Safe Routes to School National Partnership Receives National Award

In recognition of its seven-year track record promoting safe walking and bicycling routes to school for children and fighting obesity, The Centers for Disease Control and Prevention presented Safe Routes to School National Partnership ( with the 2012 Game Changer Award. Safe Routes to School National Partnership Director Deb Hubsmith accepted the award at the Weight of the Nation Conference in Washington, D.C., a gathering of public policy makers and health leaders engaged in obesity prevention and control initiatives.

The Game Changer Award nominations reflect activities that have led to paradigm shifts that have advanced obesity prevention efforts.

“Bicycling and walking to school is one of our nation’s best remedies for childhood obesity,” said Bruno Maier, vice president of the Bikes Belong Foundation. “Safe Routes to School National Partnership’s work is critical to reversing this trend. It has ignited a powerful national movement bringing public health, school and transportation officials together to build a healthier future for children and adults. We congratulate Deb and her team for their tireless efforts.”

“The statistics are startling,” said Hubsmith. “Between 1969 and 2009, the number of children who bicycled or walked to school fell 75%, while the percentage of obese children tripled. Our work helps communities make it safe, fun and convenient for children to walk and bicycle to school and in daily life. This award acknowledges the work of countless parent volunteers, dedicated engineers, committed educators and enthusiastic children who are true game changers in tens of thousands of communities across the country.”

Today, more than 12,000 schools and five million children benefit from Safe Routes to School programs throughout the U.S.  Large urban areas across the entire country, from Washington, DC to Los Angeles, and smaller rural regions such as central Wisconsin and north central Montana, are encouraging children to be active through walking and bicycling. In Eugene, Oregon, at Roosevelt Middle School, comparing 2007 with 2010, the percentage of children bicycling and walking increased from 27 percent to 42 percent. In Eagan, Minnesota, at Red Pine Elementary School, 200 children regularly bicycle and walk throughout the year. “The reduction in traffic congestion around the school has been dramatic,” said Gary Anger, principal at Red Pine Elementary School. “Before the Safe Routes to School program, approximately 100 cars were arriving every day. Now, just 40 to 45 vehicles drop off children each day. Our children arrive ready to learn and our school community is learning about healthy habits they can practice their entire life.”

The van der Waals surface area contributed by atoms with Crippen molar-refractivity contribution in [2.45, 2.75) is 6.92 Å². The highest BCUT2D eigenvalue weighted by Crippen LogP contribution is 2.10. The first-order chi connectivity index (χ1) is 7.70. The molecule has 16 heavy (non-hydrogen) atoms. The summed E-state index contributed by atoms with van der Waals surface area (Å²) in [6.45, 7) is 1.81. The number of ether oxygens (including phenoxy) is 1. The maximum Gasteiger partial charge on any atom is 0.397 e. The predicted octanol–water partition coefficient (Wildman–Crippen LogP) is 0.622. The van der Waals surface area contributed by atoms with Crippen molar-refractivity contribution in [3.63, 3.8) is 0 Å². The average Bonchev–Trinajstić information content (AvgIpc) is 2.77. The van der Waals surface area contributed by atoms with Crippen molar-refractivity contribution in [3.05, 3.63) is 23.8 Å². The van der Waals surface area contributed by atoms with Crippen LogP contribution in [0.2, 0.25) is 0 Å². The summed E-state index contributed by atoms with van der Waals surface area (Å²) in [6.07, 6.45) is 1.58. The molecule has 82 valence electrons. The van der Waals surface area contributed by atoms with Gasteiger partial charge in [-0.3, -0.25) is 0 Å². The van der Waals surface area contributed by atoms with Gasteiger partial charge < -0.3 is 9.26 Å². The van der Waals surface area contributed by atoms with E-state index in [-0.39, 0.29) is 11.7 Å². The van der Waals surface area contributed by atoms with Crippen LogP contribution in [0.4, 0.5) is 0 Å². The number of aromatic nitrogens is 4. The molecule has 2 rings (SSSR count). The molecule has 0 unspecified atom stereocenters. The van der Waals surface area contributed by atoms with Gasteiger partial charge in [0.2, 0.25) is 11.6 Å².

The Safe Routes to School National Partnership is also celebrating National Bike Month. This month, millions of Americans are participating in 450 events nationwide, highlighting the benefits of bicycling and the need for bike-friendly transportation policies. As part of this celebration, the inaugural National Bike to School Day is being held May 9 to encourage more children and families to safely bicycle or walk to school.

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